Kitale town

Kitale town

I learnt about the white highlands of Kitale way back in my primary school days. I have been an avid reader since I was a kid. I remember coming across a Swahili novel, Siku Njema by a renowned Novelist Ken Walibora. It is through this book that I got to learn about Kitale, the big white settler farms, black Africans who bought the settler farms after independence when he writes about the story of Kongowea Mswahili who went to look for his father in Kitale. I also got to learn about Cherengani Hills and the cool environment surrounding it from the book. Years later, I am now in Kitale for a two-months job assignment.

When I arrived in Kitale, I was eager to experience the cold environment whose coldness is almost similar to my Limuru, my hometown Kitale. I arrived at a time when short rains had just started and you could help but admire the green maize plantations across the region. For those who are not familiar with the Kitale, it is in Trans-Nzoia County which is among Kenya’s most important food baskets. It produces almost all the maize that is consumed in Kenya. The town also lies between the gentle rolling Cherengani Hills and Mt Elgon.

Like other rural areas in Kenya, boda-bodas are the main modes of connectivity between towns and farms. I approached one bodaboda rider and negotiated the prices (Kenyan way). Within minutes the bodaboda rider was at full speed and we were out of the busy Kitale town towards Manor House Agricultural Centre which is 12 Kilometres from Kitale town.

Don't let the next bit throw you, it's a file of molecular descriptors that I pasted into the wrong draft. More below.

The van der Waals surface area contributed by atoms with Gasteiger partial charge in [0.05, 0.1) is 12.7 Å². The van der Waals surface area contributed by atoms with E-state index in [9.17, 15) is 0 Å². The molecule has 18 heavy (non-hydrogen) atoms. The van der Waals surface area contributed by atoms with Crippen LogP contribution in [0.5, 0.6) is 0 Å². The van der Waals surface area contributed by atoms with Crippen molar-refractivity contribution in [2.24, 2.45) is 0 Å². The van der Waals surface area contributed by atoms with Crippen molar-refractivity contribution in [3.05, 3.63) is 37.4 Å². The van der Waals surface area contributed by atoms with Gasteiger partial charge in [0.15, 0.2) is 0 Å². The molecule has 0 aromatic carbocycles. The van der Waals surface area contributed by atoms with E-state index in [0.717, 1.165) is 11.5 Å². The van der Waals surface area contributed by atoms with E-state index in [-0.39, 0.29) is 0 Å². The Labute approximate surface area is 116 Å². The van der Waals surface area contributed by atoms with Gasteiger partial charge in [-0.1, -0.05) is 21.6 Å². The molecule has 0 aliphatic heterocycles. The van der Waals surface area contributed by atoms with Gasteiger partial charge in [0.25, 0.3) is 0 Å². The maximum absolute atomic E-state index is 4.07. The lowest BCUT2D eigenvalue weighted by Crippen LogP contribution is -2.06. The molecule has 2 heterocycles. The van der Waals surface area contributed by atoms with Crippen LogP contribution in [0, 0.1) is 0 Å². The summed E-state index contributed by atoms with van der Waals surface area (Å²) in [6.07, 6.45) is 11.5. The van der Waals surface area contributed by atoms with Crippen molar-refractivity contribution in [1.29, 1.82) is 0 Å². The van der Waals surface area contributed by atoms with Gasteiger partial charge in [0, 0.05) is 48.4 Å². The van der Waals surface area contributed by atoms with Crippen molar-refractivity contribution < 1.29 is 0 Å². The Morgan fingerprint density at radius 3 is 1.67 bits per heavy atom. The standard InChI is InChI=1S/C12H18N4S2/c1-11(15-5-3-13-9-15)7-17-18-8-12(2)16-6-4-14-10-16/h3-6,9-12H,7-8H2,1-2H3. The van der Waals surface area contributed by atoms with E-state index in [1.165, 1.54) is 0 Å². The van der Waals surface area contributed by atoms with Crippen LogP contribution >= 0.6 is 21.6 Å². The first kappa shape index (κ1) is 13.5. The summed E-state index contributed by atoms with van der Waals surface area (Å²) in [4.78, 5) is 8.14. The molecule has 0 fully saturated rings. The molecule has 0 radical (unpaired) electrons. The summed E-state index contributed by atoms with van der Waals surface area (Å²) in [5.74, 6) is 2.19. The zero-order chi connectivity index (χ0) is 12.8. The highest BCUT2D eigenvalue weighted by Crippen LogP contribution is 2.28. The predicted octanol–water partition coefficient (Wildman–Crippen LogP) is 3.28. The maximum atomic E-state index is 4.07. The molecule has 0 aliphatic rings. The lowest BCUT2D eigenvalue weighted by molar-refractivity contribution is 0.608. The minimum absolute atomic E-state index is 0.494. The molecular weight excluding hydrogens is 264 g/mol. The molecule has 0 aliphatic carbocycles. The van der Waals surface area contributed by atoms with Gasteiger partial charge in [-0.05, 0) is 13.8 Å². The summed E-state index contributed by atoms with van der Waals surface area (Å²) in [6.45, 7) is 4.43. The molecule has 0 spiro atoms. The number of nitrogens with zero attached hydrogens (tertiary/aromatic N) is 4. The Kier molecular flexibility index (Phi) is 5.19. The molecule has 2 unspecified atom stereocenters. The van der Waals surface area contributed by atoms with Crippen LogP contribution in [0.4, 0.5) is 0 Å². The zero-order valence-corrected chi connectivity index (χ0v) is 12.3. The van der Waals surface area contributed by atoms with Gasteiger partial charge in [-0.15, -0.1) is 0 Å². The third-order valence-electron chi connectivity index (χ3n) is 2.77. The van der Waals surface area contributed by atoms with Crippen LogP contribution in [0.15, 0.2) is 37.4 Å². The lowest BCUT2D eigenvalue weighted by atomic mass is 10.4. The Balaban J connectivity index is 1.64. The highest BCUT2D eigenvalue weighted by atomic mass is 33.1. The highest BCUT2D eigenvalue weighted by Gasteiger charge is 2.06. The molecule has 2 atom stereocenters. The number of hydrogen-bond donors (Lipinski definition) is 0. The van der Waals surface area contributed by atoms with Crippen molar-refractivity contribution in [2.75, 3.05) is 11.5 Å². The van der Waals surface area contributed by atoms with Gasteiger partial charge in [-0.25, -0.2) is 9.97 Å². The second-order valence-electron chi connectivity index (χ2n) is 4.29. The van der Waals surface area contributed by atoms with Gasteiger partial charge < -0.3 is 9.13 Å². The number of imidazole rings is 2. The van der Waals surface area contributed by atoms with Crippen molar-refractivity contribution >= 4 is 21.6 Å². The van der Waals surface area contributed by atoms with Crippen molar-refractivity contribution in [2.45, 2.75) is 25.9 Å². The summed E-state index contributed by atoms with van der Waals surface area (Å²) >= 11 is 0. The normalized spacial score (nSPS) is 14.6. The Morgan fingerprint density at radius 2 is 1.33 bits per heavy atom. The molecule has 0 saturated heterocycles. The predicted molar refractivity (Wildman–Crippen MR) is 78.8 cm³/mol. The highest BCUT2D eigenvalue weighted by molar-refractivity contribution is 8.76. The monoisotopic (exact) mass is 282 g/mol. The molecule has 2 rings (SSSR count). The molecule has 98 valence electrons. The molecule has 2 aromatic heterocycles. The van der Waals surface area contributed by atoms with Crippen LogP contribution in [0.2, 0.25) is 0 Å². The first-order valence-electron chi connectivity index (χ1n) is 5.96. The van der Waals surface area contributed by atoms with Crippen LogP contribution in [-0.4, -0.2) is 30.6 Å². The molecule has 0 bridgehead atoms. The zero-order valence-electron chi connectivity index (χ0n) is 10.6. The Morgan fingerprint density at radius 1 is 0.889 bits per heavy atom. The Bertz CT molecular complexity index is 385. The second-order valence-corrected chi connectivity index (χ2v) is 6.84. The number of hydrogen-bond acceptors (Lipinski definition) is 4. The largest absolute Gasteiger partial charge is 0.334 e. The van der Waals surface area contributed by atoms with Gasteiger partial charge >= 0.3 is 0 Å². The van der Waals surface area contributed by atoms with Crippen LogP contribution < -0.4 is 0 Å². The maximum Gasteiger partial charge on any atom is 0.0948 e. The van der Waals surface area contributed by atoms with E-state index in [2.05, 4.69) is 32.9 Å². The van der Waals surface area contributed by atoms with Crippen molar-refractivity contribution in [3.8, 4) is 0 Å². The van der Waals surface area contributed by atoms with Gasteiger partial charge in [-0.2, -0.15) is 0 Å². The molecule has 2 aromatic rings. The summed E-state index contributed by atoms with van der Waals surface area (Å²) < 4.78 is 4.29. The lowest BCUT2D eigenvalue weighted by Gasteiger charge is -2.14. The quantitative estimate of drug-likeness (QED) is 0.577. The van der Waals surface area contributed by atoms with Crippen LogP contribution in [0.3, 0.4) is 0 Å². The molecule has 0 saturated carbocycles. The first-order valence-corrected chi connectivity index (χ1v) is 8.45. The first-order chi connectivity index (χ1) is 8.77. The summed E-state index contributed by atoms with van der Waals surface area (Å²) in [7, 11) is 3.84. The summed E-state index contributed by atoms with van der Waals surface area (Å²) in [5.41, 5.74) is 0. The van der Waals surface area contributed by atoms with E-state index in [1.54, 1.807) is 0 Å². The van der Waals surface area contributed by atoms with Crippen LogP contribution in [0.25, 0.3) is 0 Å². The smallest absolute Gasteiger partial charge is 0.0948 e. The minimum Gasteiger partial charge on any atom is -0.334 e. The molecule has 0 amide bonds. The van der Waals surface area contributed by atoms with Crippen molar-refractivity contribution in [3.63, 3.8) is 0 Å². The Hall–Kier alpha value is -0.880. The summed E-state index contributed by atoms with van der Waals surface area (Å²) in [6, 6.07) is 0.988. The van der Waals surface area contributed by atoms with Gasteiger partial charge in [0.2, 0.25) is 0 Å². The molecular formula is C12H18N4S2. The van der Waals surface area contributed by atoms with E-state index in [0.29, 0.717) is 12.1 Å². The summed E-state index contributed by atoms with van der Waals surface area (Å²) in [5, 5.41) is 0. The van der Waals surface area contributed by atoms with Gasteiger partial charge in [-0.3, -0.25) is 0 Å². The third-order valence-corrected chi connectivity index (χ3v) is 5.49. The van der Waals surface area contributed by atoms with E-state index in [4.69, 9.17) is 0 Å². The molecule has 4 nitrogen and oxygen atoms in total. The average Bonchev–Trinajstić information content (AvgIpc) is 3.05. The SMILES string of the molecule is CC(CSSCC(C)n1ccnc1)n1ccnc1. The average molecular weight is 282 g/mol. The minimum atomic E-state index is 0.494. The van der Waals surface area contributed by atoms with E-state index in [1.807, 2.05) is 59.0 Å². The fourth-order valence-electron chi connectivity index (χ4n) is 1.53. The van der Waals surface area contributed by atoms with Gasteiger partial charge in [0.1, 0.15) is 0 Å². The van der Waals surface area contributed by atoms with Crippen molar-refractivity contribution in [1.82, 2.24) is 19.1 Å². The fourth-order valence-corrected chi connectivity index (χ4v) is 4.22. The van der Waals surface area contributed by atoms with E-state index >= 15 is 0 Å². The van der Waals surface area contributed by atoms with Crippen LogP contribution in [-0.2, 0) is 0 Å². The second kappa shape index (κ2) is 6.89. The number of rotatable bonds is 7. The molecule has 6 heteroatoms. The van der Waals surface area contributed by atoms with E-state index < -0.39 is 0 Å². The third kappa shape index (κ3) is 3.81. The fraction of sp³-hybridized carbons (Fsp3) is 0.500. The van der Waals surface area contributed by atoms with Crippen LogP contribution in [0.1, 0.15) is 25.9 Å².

Mike, one of my colleagues was ready to receive me. I was lucky enough to arrive moments before lunch. We were served with a meal of Ugali and local vegetables (known as Kunde in Swahili). I got acquainted with the team which comprised of students from Kenyan and American Universities thereafter. I stayed at Manor House for a couple of days working with the team before I headed back to Maseno to prepare further for my stay in Kitale. It was only a matter of days (actually not days, 48 hours to be precise) before I headed back to Kitale ready to do something that I am passionate about; work with primary schools in rural Kitale in  education technology.


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